Machine translation is the task of translating a sentence in a source language to a different target language.
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Thus, we may have a description of perceived reality on at least two levels and the translation map between them is in general, due to their different content corpus, one-to-many.
Self-attention networks (SAN) have attracted a lot of interests due to their high parallelization and strong performance on a variety of NLP tasks, e. g. machine translation.
The motivation for the corpus is two-fold: to provide (i) a unique resource for evaluating MT models, and (ii) a corpus for the analysis of MT-mediated communication.
We describe two theorem proving tasks -- premise selection and internal guidance -- for which machine learning has been recently used with some success.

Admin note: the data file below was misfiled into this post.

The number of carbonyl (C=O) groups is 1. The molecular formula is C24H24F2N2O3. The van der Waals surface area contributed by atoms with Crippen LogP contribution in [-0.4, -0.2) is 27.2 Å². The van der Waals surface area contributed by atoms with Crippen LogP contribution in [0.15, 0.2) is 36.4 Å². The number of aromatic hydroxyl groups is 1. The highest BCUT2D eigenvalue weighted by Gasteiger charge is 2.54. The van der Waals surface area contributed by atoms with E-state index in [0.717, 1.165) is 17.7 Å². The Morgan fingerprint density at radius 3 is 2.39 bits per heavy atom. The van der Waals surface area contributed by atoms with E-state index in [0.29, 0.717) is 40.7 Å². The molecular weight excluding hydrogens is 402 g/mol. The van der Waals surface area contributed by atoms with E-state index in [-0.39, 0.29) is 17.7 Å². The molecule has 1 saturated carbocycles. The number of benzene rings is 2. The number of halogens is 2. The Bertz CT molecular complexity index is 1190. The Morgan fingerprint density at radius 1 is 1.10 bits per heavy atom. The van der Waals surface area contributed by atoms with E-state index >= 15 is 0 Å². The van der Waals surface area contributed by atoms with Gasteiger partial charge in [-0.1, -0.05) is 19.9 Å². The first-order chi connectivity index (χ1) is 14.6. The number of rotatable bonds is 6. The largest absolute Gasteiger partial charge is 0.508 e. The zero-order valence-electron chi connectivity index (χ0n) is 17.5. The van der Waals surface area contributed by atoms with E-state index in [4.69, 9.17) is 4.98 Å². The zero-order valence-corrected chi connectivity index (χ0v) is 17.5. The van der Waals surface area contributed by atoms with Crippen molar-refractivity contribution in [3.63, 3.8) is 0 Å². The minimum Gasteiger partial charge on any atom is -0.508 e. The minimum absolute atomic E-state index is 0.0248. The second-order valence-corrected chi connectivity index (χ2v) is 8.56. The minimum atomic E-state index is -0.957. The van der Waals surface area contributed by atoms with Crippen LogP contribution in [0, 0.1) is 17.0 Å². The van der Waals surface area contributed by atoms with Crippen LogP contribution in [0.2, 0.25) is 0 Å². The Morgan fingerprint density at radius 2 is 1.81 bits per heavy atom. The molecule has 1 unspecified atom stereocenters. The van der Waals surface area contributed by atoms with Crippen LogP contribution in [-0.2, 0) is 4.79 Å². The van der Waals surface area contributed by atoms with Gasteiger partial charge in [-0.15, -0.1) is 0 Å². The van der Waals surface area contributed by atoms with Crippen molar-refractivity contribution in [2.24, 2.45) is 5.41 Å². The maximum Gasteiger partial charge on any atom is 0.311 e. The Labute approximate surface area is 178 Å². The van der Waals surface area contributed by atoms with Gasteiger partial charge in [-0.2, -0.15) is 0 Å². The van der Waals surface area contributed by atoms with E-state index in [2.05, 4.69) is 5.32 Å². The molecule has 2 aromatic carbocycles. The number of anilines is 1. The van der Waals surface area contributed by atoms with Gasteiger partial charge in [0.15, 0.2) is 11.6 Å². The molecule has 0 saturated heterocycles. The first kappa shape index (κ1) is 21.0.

The dominant neural machine translation models are based on the encoder-decoder structure, and many of them rely on an unconstrained receptive field over source and target sequences.
Transfer learning or multilingual model is essential for low-resource neural machine translation (NMT), but the applicability is limited to cognate languages by sharing their vocabularies.
In this paper, we introduce a synchronous bidirectional neural machine translation (SB-NMT) that predicts its outputs using left-to-right and right-to-left decoding simultaneously and interactively, in order to leverage both of the history and future information at the same time.
Pre-training and fine-tuning, e. g., BERT, have achieved great success in language understanding by transferring knowledge from rich-resource pre-training task to the low/zero-resource downstream tasks.